# How is orthographic projection used in computer graphics technically classified as a projection?

I'm wondering why the orthographic projection we use in computer graphics is called a projection, if all it does is just scale and translate a mesh?

According to wiki orthographic projection is Orthographic projection (sometimes referred to as orthogonal projection, used to be called analemma[a]) is a means of representing three-dimensional objects in two dimensions, but we don't use orthographic projection to project our mesh to 2d space, we just use it to transform our mesh defined in the view box with arbitrarily defined dimensions (left, right, up, bottom, far and near) to a view box of (-1, 1, -1, 1, -1, 1) dimensions. So why do we call it an orthographic projection?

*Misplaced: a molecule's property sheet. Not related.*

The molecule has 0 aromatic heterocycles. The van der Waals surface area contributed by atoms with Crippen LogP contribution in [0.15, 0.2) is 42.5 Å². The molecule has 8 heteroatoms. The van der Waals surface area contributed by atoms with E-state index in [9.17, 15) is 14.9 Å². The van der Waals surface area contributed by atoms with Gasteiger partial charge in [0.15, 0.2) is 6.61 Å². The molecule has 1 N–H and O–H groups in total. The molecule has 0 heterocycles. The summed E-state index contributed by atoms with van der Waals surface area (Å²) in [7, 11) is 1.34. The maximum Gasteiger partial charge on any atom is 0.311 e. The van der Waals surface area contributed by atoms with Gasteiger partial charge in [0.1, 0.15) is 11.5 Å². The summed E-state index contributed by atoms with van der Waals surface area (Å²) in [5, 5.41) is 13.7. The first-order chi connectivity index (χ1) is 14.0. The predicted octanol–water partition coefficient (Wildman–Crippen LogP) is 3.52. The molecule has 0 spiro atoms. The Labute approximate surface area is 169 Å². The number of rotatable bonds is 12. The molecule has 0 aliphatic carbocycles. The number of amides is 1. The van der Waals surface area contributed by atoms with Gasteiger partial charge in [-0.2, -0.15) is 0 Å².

• It's technically just the matrix used to prepare for the orthographic projection, the actual projection happens by dropping the $Z$ coord. Commented Jul 8, 2020 at 7:01

I think it is more of a terminology shared specifically in the computer graphics community. The transformation $$P$$ results in a vector one-step-ahead from getting the actual projection. From a 3D position transformed with $$P$$, we can obtain both

1. the 2D-projected position in normalized device coordinate (NDC) (by obtaining xy component)
2. the depth (by obtaining the z component) in NDC

This so-called projection matrix is designed specifically to satisfy the needs in the computer graphics pipeline. The key difference between an ordinary N-D-to-(N-1)-D projection is that the projection matrix results in 2D positions with "depth", which is required for obtaining a depth map used for many purposes in the computer graphics pipeline.

• Thanks! I would imagine this would cause some confusion for beginners in computer graphics. It would be nice if it was called something else. Commented Jul 8, 2020 at 17:29